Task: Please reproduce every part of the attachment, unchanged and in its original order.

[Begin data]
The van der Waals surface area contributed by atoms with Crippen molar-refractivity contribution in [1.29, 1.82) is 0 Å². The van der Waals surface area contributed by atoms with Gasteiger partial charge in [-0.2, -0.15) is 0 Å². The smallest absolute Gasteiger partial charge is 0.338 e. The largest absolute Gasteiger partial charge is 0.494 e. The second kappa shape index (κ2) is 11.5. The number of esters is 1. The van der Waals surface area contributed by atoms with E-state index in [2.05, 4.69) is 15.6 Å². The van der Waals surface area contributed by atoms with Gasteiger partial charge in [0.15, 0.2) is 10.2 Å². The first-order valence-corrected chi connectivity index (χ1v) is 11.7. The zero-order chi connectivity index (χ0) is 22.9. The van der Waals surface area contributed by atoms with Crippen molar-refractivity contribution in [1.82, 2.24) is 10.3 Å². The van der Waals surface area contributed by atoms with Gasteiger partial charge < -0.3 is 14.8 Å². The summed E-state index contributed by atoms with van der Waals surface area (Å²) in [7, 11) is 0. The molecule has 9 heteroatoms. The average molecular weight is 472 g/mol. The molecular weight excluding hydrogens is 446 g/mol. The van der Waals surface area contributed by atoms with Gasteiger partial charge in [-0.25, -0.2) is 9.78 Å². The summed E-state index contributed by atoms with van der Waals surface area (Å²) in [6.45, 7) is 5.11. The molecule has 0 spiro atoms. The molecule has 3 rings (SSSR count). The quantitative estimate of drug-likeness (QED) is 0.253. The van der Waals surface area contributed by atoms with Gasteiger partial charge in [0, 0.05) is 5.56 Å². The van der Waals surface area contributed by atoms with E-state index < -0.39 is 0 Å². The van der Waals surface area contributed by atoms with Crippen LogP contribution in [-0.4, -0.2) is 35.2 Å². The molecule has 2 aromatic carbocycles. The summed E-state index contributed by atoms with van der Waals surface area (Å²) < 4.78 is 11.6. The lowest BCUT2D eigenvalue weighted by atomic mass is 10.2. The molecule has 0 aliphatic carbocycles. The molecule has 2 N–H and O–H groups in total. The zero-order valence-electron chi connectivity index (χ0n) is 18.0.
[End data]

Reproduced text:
The van der Waals surface area contributed by atoms with Crippen molar-refractivity contribution in [1.29, 1.82) is 0 Å². The van der Waals surface area contributed by atoms with Gasteiger partial charge in [-0.2, -0.15) is 0 Å². The smallest absolute Gasteiger partial charge is 0.338 e. The largest absolute Gasteiger partial charge is 0.494 e. The second kappa shape index (κ2) is 11.5. The number of esters is 1. The van der Waals surface area contributed by atoms with E-state index in [2.05, 4.69) is 15.6 Å². The van der Waals surface area contributed by atoms with Gasteiger partial charge in [0.15, 0.2) is 10.2 Å². The first-order valence-corrected chi connectivity index (χ1v) is 11.7. The zero-order chi connectivity index (χ0) is 22.9. The van der Waals surface area contributed by atoms with Crippen molar-refractivity contribution in [1.82, 2.24) is 10.3 Å². The van der Waals surface area contributed by atoms with Gasteiger partial charge < -0.3 is 14.8 Å². The summed E-state index contributed by atoms with van der Waals surface area (Å²) in [7, 11) is 0. The molecule has 9 heteroatoms. The average molecular weight is 472 g/mol. The molecular weight excluding hydrogens is 446 g/mol. The van der Waals surface area contributed by atoms with Gasteiger partial charge in [-0.25, -0.2) is 9.78 Å². The summed E-state index contributed by atoms with van der Waals surface area (Å²) in [6.45, 7) is 5.11. The molecule has 0 spiro atoms. The molecule has 3 rings (SSSR count). The quantitative estimate of drug-likeness (QED) is 0.253. The van der Waals surface area contributed by atoms with Gasteiger partial charge in [0, 0.05) is 5.56 Å². The van der Waals surface area contributed by atoms with E-state index < -0.39 is 0 Å². The van der Waals surface area contributed by atoms with Crippen LogP contribution in [-0.4, -0.2) is 35.2 Å². The molecule has 2 aromatic carbocycles. The summed E-state index contributed by atoms with van der Waals surface area (Å²) < 4.78 is 11.6. The lowest BCUT2D eigenvalue weighted by atomic mass is 10.2. The molecule has 0 aliphatic carbocycles. The molecule has 2 N–H and O–H groups in total. The zero-order valence-electron chi connectivity index (χ0n) is 18.0.